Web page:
About a year ago we were given a small aluminium greenhouse by new neighbours who preferred it to go for safety reasons, having young children and because of future house extension plans.
However the biggest part of the experiment was to plant our potted Dahlia imperialis var. album in the ground, with a view of removing panes of glass when it grew too tall.
It grew rapidly in the spring, and the glass needed removing by the third week in May. It had been joined by the commoner pink form, bought at the Plant Heritage spring plant fair at Hyde Hall. I told the seller of our greenhouse idea, and he warned me it was likely to fail as the plant responds to day length and short of covering it with blackout material it would flower at the same time as without the greenhouse.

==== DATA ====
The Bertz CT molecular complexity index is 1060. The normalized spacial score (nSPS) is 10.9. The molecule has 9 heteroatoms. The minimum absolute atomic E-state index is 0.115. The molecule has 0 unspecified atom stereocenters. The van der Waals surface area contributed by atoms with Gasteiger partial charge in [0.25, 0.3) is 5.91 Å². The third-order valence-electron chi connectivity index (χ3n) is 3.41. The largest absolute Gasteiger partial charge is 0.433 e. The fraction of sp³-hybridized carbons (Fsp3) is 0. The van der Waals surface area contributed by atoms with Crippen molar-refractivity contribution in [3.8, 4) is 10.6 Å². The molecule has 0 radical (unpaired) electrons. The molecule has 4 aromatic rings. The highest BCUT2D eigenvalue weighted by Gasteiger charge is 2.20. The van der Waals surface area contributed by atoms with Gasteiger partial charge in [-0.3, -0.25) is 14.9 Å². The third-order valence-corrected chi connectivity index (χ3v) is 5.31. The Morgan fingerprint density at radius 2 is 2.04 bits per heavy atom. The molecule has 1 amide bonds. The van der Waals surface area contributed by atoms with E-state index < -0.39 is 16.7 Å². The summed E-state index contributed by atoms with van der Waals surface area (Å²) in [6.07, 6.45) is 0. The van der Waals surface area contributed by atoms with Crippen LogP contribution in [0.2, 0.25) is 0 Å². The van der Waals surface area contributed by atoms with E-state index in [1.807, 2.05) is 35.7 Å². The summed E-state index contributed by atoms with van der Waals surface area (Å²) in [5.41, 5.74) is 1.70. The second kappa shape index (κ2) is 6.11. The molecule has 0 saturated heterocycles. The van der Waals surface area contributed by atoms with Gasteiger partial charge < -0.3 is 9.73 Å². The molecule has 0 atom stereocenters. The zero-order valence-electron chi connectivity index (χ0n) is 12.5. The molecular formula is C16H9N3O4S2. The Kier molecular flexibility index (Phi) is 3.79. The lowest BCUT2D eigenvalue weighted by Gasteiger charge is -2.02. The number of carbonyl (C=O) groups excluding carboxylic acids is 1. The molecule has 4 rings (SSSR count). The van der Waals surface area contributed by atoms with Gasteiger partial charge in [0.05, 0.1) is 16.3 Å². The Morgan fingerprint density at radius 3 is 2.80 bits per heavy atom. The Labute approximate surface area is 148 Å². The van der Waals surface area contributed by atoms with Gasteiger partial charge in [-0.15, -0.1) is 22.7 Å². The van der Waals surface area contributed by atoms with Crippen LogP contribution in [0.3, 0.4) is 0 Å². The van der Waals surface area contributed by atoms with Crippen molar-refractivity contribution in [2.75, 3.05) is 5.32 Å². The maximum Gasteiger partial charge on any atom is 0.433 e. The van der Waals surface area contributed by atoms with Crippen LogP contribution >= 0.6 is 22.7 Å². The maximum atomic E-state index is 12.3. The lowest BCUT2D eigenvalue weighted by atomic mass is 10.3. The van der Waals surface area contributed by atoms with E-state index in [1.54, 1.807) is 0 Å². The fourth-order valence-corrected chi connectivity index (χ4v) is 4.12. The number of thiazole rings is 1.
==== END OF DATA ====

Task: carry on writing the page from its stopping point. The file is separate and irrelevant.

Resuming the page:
I suspected that he was correct but we went ahead with the experiment anyway.
The original white flowered plant grew four stems, whilst the new one grew one. All grew large producing dense canopies of leaves, to the detriment of all the other inhabitants of the greenhouse.
The remaining large stem produced a number of long side branches with many flower buds at the ends